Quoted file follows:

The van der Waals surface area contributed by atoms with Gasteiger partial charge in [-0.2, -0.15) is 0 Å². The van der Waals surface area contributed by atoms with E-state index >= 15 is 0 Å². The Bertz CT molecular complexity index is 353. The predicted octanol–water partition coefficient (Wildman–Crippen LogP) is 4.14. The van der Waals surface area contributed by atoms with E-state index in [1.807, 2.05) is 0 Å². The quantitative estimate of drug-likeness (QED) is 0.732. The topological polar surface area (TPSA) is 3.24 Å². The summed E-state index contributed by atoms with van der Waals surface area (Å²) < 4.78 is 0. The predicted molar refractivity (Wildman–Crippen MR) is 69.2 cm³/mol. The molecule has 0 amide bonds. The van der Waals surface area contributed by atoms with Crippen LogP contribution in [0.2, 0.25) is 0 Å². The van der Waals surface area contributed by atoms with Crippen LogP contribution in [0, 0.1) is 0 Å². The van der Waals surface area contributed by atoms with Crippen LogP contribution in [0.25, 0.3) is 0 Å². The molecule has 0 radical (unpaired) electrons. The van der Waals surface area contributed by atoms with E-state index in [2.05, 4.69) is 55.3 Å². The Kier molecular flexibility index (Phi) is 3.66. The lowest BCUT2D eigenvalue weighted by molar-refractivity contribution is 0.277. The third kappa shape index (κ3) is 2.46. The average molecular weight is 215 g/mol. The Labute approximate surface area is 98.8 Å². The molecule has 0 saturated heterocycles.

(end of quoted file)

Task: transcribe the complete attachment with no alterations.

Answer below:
The van der Waals surface area contributed by atoms with Gasteiger partial charge in [-0.2, -0.15) is 0 Å². The van der Waals surface area contributed by atoms with E-state index >= 15 is 0 Å². The Bertz CT molecular complexity index is 353. The predicted octanol–water partition coefficient (Wildman–Crippen LogP) is 4.14. The van der Waals surface area contributed by atoms with E-state index in [1.807, 2.05) is 0 Å². The quantitative estimate of drug-likeness (QED) is 0.732. The topological polar surface area (TPSA) is 3.24 Å². The summed E-state index contributed by atoms with van der Waals surface area (Å²) < 4.78 is 0. The predicted molar refractivity (Wildman–Crippen MR) is 69.2 cm³/mol. The molecule has 0 amide bonds. The van der Waals surface area contributed by atoms with Crippen LogP contribution in [0.2, 0.25) is 0 Å². The van der Waals surface area contributed by atoms with Crippen LogP contribution in [0, 0.1) is 0 Å². The van der Waals surface area contributed by atoms with Crippen LogP contribution in [0.25, 0.3) is 0 Å². The molecule has 0 radical (unpaired) electrons. The van der Waals surface area contributed by atoms with E-state index in [2.05, 4.69) is 55.3 Å². The Kier molecular flexibility index (Phi) is 3.66. The lowest BCUT2D eigenvalue weighted by molar-refractivity contribution is 0.277. The third kappa shape index (κ3) is 2.46. The average molecular weight is 215 g/mol. The Labute approximate surface area is 98.8 Å². The molecule has 0 saturated heterocycles.